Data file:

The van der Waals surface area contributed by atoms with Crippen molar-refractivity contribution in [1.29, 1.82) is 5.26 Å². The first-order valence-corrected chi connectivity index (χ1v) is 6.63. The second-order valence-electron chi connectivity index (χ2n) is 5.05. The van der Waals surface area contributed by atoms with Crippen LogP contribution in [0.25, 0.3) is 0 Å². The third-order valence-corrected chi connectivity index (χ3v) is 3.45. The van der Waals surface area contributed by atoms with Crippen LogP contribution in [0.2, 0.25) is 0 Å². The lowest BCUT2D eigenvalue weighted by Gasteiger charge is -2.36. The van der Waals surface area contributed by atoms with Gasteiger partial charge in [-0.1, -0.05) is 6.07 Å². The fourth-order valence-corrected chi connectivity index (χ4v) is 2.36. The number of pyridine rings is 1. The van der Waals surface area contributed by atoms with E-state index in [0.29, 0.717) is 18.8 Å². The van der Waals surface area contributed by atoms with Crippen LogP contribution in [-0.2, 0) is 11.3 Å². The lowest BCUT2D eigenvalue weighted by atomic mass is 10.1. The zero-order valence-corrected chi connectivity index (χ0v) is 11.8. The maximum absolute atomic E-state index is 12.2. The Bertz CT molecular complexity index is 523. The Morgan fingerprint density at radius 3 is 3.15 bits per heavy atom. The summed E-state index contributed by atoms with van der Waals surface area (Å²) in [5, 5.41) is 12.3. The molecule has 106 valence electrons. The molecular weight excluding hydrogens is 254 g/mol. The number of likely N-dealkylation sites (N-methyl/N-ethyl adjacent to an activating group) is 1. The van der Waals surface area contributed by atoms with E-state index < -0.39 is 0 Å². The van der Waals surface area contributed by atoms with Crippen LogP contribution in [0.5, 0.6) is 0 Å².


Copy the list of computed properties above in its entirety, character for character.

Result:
The van der Waals surface area contributed by atoms with Crippen molar-refractivity contribution in [1.29, 1.82) is 5.26 Å². The first-order valence-corrected chi connectivity index (χ1v) is 6.63. The second-order valence-electron chi connectivity index (χ2n) is 5.05. The van der Waals surface area contributed by atoms with Crippen LogP contribution in [0.25, 0.3) is 0 Å². The third-order valence-corrected chi connectivity index (χ3v) is 3.45. The van der Waals surface area contributed by atoms with Crippen LogP contribution in [0.2, 0.25) is 0 Å². The lowest BCUT2D eigenvalue weighted by Gasteiger charge is -2.36. The van der Waals surface area contributed by atoms with Gasteiger partial charge in [-0.1, -0.05) is 6.07 Å². The fourth-order valence-corrected chi connectivity index (χ4v) is 2.36. The number of pyridine rings is 1. The van der Waals surface area contributed by atoms with E-state index in [0.29, 0.717) is 18.8 Å². The van der Waals surface area contributed by atoms with Crippen LogP contribution in [-0.2, 0) is 11.3 Å². The lowest BCUT2D eigenvalue weighted by atomic mass is 10.1. The zero-order valence-corrected chi connectivity index (χ0v) is 11.8. The maximum absolute atomic E-state index is 12.2. The Bertz CT molecular complexity index is 523. The Morgan fingerprint density at radius 3 is 3.15 bits per heavy atom. The summed E-state index contributed by atoms with van der Waals surface area (Å²) in [5, 5.41) is 12.3. The molecule has 106 valence electrons. The molecular weight excluding hydrogens is 254 g/mol. The number of likely N-dealkylation sites (N-methyl/N-ethyl adjacent to an activating group) is 1. The van der Waals surface area contributed by atoms with E-state index < -0.39 is 0 Å². The van der Waals surface area contributed by atoms with Crippen LogP contribution in [0.5, 0.6) is 0 Å².